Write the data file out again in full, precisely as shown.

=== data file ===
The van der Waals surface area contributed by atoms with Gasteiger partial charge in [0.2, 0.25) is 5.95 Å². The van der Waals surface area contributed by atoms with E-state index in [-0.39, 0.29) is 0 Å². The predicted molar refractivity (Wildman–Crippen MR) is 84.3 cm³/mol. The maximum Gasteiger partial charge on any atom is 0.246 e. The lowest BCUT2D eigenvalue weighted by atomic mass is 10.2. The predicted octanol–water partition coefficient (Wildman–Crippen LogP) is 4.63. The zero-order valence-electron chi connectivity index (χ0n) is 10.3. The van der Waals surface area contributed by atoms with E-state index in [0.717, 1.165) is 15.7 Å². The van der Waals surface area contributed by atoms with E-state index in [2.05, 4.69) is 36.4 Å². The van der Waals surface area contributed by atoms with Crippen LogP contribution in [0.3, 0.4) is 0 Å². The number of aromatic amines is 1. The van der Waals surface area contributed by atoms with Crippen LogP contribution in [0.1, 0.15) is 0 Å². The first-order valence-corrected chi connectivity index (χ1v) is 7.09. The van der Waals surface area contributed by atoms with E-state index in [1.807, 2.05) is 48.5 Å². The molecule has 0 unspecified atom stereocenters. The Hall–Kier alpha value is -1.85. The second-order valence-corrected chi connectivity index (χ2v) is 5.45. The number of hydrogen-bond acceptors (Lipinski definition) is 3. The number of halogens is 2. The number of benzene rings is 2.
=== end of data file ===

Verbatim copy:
The van der Waals surface area contributed by atoms with Gasteiger partial charge in [0.2, 0.25) is 5.95 Å². The van der Waals surface area contributed by atoms with E-state index in [-0.39, 0.29) is 0 Å². The predicted molar refractivity (Wildman–Crippen MR) is 84.3 cm³/mol. The maximum Gasteiger partial charge on any atom is 0.246 e. The lowest BCUT2D eigenvalue weighted by atomic mass is 10.2. The predicted octanol–water partition coefficient (Wildman–Crippen LogP) is 4.63. The zero-order valence-electron chi connectivity index (χ0n) is 10.3. The van der Waals surface area contributed by atoms with E-state index in [0.717, 1.165) is 15.7 Å². The van der Waals surface area contributed by atoms with E-state index in [2.05, 4.69) is 36.4 Å². The van der Waals surface area contributed by atoms with Crippen LogP contribution in [0.3, 0.4) is 0 Å². The number of aromatic amines is 1. The van der Waals surface area contributed by atoms with Crippen LogP contribution in [0.1, 0.15) is 0 Å². The first-order valence-corrected chi connectivity index (χ1v) is 7.09. The van der Waals surface area contributed by atoms with E-state index in [1.807, 2.05) is 48.5 Å². The molecule has 0 unspecified atom stereocenters. The Hall–Kier alpha value is -1.85. The second-order valence-corrected chi connectivity index (χ2v) is 5.45. The number of hydrogen-bond acceptors (Lipinski definition) is 3. The number of halogens is 2. The number of benzene rings is 2.